And maybe there's even a third factor. More significant than the other two. the deeper cup takes much more blow and chop support to project the sound well out into the audience. Hard to cut through.

    Somewhere on the 'net is a story of Bill Chase's early days on the Ferguson band playing lead. That he was using a "bathtub" piece up until the point where Maynard threatened to fire him if he didn't use something shallower to keep his endurance up. I can't claim the veracity of this story but it seems to fit with what i heard from Chase's mouth himself back in'72.

    And granted maybe you already are using a shallow piece but I'm gonna guess that you aren't. The kind of radical drop off in tonal control and accuracy you describe of your condition is more indicative (and typical) of an overly large piece with a sharp inner rim edge.

    In case I'm wrong? Well the above advice can still apply to most others here trying to establish themselves competently upstairs.
  5. gmonady

    gmonady Utimate User

    Jan 28, 2011
    Dayton, Ohio
    One word... Edema

    You were likely not playing long or hard enough for fatigue, but placing demand on tissue to perform more brings in more blood flow. It pools. Causes edema and swelling. The answer, massage it in between range building moments (during 8 bar rests or in between songs) and when you go back to that mouthpiece to do it again, the lip will fit and function exactly as before.
  6. Recursion

    Recursion Mezzo Piano User

    Jun 22, 2012
    Cape Coral, FL
    Thank you. I'll make a concerted effort to do just that.

    Thanks. I've only been back for a few months, so I definitely need to get stronger. DHC? Not humanly possible! ;-)

    Thanks for your input. Would you please explain what that is? I've heard of pinching with one's throat, which I do not believe I am doing with my workouts. I try to breath through the horn, but I do pinch a tad when I'm trying to blast a window out. But I am trying to keep the volume at a 7 (out of 10). In fact, I tend to leak a little air out of the sides of my mouth when I'm playing above G. I suppose what I'm saying is that I'm trying very hard to "flow" through the horn the best I can, thus the leaking creeps in.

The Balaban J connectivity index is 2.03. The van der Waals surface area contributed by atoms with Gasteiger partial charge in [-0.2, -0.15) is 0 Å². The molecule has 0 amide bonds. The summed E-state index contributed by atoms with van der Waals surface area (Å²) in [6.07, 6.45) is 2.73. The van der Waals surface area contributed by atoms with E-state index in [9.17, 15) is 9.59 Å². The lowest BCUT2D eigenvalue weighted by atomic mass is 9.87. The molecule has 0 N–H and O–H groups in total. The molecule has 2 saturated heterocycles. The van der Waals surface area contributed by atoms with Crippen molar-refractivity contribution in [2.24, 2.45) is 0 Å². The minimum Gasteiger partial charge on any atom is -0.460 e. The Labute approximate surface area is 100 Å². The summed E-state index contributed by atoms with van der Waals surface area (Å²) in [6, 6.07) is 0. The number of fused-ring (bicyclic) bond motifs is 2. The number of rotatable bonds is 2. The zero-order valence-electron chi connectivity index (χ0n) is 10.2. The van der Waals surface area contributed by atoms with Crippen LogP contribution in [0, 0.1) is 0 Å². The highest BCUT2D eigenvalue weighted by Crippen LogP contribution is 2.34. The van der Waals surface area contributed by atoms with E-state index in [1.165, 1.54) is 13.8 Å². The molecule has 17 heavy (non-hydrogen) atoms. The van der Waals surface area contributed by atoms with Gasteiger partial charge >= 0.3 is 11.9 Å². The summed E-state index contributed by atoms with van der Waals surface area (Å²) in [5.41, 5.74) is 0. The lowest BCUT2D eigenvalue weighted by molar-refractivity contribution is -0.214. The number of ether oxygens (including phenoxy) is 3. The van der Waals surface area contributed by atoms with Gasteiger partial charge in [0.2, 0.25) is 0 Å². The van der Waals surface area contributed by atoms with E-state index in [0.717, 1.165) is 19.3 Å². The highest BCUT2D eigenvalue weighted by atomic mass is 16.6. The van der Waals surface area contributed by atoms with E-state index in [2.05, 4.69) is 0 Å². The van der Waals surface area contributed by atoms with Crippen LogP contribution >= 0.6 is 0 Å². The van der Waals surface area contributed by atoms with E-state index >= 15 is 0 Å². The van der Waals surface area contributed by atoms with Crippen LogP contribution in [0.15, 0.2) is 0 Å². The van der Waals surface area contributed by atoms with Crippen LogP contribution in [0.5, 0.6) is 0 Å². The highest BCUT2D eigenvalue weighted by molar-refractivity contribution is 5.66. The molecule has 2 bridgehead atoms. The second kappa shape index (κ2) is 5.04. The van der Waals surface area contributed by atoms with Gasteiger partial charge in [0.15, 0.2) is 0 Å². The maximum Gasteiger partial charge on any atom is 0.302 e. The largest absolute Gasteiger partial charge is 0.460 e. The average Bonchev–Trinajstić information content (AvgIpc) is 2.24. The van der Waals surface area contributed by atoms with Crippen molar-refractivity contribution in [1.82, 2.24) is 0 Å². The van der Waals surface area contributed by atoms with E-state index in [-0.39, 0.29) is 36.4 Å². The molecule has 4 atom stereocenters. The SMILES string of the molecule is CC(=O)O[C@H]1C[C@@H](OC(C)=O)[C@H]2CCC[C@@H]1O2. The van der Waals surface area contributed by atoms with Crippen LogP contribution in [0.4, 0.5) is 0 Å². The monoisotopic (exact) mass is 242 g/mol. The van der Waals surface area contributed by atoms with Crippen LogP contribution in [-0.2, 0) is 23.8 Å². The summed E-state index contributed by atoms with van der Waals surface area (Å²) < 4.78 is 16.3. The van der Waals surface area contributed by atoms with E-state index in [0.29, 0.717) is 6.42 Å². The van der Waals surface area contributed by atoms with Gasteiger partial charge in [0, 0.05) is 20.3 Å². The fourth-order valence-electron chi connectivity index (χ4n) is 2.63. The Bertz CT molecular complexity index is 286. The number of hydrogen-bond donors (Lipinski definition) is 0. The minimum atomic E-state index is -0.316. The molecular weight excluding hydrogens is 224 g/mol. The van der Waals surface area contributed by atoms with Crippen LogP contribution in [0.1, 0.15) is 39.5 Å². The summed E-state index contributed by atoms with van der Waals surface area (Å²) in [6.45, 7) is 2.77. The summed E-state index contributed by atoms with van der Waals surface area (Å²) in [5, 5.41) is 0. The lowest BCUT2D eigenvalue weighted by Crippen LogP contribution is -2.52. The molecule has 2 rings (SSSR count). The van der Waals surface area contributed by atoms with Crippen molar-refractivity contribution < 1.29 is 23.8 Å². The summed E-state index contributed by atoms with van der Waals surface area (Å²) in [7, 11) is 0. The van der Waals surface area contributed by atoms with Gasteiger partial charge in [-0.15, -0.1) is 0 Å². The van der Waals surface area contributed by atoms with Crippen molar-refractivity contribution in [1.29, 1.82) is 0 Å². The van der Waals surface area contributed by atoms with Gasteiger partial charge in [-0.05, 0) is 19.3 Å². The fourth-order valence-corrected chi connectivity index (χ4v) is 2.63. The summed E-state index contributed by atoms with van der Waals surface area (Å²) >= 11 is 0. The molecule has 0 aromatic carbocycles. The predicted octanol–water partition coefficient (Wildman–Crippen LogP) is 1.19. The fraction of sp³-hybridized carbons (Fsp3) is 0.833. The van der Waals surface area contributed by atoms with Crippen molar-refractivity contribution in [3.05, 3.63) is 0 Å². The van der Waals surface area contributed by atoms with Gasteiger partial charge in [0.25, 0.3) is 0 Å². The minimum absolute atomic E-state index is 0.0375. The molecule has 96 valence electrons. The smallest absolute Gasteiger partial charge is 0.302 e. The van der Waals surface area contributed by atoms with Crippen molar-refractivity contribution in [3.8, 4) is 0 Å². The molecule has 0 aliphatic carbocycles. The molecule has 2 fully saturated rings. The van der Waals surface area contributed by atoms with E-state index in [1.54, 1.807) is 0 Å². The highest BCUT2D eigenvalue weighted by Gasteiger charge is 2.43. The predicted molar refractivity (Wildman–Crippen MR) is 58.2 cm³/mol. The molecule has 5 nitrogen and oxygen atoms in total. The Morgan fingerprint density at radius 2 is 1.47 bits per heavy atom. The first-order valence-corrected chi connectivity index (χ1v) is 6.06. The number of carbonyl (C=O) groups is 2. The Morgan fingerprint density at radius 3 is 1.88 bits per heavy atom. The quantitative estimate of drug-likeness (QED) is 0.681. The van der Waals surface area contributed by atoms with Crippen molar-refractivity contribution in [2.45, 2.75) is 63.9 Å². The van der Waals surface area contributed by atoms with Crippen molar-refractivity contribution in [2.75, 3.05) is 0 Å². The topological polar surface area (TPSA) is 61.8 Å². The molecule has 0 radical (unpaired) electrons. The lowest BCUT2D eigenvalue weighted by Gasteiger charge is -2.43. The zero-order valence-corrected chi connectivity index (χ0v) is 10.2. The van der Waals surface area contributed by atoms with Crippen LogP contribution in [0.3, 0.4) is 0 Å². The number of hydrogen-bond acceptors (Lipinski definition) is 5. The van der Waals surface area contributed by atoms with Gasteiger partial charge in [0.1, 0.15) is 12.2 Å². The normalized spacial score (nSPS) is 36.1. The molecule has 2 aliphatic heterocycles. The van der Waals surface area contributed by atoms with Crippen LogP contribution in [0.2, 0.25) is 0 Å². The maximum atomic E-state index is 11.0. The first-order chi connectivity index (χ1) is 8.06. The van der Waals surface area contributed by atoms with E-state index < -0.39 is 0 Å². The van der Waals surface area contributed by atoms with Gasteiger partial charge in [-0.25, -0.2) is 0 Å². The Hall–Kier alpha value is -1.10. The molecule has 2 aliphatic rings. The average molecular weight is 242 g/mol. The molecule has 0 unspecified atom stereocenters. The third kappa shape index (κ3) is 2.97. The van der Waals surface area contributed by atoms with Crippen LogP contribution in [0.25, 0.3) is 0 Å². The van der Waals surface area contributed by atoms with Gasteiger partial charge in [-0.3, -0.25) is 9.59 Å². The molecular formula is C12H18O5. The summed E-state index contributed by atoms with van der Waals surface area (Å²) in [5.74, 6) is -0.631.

I've been playing a Mega 3C for the past 2 months or so. I also have a 10-1/2C cornet, inter alia, that I've toyed with a little, but I've been liking the Mega a lot. Given my side leaking, I've been considering a slightly wider cup. I think you're right-on about depth, and although a C is medium, I should be trying some med-shallow to shallow MPs for high work. At present, I don't have anything in D/E/W range. It sounds like a trip to the local music shop is on the horizon. Thanks for the nudge.

    Also, thanks for that historical perspective. Yes, the majority of the greats can't all be wrong!

    Thanks everyone for your input. It's greatly appreciated.

    Cheers! :cool:
  7. kingtrumpet

    kingtrumpet Utimate User

    Sep 20, 2009
    New York State USA
    might I interject -- that you might be using too much pressure also!! --- it is a difficult thing to measure, but usually (for me) --- I try to occasionally pop down an octave or two in the midst of high range work (anything above high C) JUST TO MAKE sure, I am not using too much pressure!!!